Dear Pax Christi USA Members and Friends,
Pope Takes Issue with America's 'Just War'
From Richard Owen in Rome
THE POPE launched an eleventh-hour crusade yesterday to avert a war
against Iraq, for which he believes there is no justification.
The ageing pontiff rebuffed attempts by the Bush Administration to
persuade him that impending military action against Baghdad amounted to
a Christian "just war".
Today he will dispatch a personal peace envoy to Baghdad to urge
President Saddam Hussein to co-operate fully with United Nations
At the end of the week he will meet Tariq Aziz, Iraq's Deputy Prime
Minister and an Arab Christian, in Rome, and will also meet Kofi Annan,
the UN Secretary-General. Diplomats said that Mr Aziz might remain in
Rome to meet Mr Annan under the auspices of the Vatican.
Looking and sounding like a man rejuvenated by the urgent need to avert
the imminent conflict, the Pope, 82, also gave his backing to the new
Franco-German plan to resolve the Iraq crisis through beefed-up weapons
inspections and the deployment of UN troops. The plan was disclosed to
the Pope on Friday by Joschka Fischer, the German Foreign Minister.
Diplomats said that the Pope had been "the first world figure to be
told of the plan".
Yesterday the Pope made a dramatic and impassioned appeal for world
prayers, declaring that only God could stop the conflict now. "At this
hour of international worry we all feel the need to look to God and beg
him to grant us the great gift of peace," he told pilgrims and visitors
in St Peter's Square. Only "an act from on high" could offer hope of
altering what appeared to be a bleak future.
The Pope is sending Cardinal Roger Etchegaray, his diplomatic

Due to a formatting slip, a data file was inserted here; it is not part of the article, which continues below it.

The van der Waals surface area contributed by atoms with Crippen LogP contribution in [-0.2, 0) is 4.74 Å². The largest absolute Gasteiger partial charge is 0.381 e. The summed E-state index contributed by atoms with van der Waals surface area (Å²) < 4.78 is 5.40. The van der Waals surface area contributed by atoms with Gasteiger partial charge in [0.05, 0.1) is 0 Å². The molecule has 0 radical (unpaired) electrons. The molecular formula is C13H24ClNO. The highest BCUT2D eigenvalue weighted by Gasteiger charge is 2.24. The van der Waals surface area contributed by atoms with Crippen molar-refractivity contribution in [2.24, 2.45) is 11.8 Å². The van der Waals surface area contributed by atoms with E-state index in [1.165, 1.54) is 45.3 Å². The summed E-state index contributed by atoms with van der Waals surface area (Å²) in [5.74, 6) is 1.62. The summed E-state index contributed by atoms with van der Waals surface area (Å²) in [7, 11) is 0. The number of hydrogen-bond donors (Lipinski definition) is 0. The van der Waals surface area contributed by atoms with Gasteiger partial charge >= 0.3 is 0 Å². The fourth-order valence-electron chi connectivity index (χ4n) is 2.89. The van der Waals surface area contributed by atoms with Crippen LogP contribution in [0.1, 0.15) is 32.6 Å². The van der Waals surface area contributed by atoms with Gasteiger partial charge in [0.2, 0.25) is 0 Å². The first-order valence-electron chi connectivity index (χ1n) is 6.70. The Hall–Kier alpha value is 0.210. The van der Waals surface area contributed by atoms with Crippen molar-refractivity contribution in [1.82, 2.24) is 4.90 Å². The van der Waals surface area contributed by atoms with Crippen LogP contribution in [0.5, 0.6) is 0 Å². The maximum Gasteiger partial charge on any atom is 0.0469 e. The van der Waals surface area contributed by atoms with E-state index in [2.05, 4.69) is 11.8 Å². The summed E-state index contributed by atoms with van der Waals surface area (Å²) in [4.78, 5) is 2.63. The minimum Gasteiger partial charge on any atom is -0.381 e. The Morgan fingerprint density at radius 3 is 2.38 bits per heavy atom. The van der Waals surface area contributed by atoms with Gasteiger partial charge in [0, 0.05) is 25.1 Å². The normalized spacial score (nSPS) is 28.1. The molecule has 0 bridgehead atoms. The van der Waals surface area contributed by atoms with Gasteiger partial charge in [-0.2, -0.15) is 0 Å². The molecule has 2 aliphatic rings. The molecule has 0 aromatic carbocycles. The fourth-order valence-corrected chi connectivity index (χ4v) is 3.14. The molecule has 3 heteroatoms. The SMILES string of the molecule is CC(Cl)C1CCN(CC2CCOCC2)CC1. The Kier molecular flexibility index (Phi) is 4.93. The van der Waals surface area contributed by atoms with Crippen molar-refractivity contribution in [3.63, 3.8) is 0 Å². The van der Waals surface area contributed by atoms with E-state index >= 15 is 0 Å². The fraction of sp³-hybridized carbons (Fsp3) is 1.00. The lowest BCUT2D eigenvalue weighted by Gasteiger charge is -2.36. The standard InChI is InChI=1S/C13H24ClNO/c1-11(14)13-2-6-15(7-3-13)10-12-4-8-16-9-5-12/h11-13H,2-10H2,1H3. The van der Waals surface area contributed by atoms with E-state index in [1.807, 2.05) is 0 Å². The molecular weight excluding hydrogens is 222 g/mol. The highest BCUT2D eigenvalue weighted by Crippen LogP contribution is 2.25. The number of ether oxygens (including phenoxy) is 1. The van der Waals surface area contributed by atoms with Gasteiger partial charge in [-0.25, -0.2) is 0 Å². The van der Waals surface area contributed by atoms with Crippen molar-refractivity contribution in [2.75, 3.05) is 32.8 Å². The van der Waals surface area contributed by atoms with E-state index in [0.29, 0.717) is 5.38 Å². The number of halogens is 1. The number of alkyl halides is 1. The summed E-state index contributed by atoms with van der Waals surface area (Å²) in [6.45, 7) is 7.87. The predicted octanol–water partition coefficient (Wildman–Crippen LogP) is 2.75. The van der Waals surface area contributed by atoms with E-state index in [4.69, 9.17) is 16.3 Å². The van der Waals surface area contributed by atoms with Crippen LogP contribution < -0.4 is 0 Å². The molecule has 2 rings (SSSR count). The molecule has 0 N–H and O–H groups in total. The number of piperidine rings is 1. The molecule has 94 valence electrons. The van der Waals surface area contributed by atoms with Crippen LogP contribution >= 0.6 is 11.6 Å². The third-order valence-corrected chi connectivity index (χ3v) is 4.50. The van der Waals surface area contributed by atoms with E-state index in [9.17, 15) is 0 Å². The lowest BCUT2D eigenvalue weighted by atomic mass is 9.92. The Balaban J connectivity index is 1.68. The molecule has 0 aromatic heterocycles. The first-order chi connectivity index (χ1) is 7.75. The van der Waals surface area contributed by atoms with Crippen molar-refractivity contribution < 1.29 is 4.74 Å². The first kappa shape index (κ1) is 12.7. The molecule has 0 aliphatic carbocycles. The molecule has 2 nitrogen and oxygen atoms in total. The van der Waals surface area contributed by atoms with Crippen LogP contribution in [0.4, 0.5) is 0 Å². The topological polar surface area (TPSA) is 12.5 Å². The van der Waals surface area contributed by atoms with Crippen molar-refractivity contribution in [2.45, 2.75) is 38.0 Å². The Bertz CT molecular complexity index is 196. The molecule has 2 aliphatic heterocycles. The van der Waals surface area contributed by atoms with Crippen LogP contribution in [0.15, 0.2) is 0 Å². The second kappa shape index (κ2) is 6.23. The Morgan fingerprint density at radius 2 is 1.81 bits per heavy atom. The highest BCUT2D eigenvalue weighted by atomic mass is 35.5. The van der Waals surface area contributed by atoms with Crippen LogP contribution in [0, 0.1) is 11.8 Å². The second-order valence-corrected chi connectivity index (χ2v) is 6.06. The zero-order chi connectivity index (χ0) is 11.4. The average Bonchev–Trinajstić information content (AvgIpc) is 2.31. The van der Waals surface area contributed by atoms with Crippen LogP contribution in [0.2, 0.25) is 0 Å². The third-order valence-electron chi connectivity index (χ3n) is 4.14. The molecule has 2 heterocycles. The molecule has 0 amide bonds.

troubleshooter, to Baghdad. Cardinal Etchegaray, a French Basque, has
undertaken sensitive diplomatic missions for the Pope in the past. Last
year he helped to negotiate an end to the siege of the Church of the
Nativity in Bethlehem, where Palestinian gunmen had taken refuge.
At the weekend the Pope said that efforts to stave off war must be
multiplied. "One cannot do nothing in the face of terrorist attacks,
but equally one cannot be idle in the face of the threats now on the
horizon," he said. "War is not inevitable."
The case for a "just war" was made at the weekend by Michael Novak,
conservative Roman Catholic theologian and a close ally of President
Bush, in talks with senior Vatican officials, including Archbishop
Jean-Louis Tauran, the Pope's Foreign Secretary.
Under the principles of "just war", as formulated by St Augustine of
Hippo and later by St Thomas Aquinas, war can be waged only as a last
resort and by a "legitimate authority". It must be fought with "right
intentions", for example in self-defense or to redress a wrong, and
with a reasonable chance of success to avoid excessive death and
injury. The theory of just war also holds that civilian casualties must
be avoided, that the means used must be proportionate and that the
ultimate goal should be to establish a peace "preferable to what would
have prevailed if the war had not been fought".
Mr Novak, who today will address a conference in Rome on just war
organized by James Nicholson, the US Ambassador to the Holy See,
insisted that war against Iraq amounted to self-defense He told
Archbishop Tauran that Saddam was using Iraqi scientists "to breed huge
destruction in the US and Europe". He said that those who opposed war
would have a lot on their consciences if the United States failed to
act and Americans were later killed by Saddam's weapons. The Catholic
catechism also justified the use of force provided that it was
sanctioned by those responsible for the common good, Mr Novak said.
But the Archbishop, speaking for the Pope, said that US arguments were
insufficient and that there was no imminent threat from Baghdad that
could justify a war.
Civiltà Cattolica (Catholic Civilisation), a Jesuit journal that
reflects Vatican views, said that "the Islamic masses, which already
harbor a deep hatred of the West, will see it as an act of war against
Islam". The journal said that the real US motive was economic and that
the concept of "preventive war" was highly dangerous. "If every country
which feels threatened attacks first, there will be war without end on
the entire planet," it said.
Copyright 2003 Times Newspapers Ltd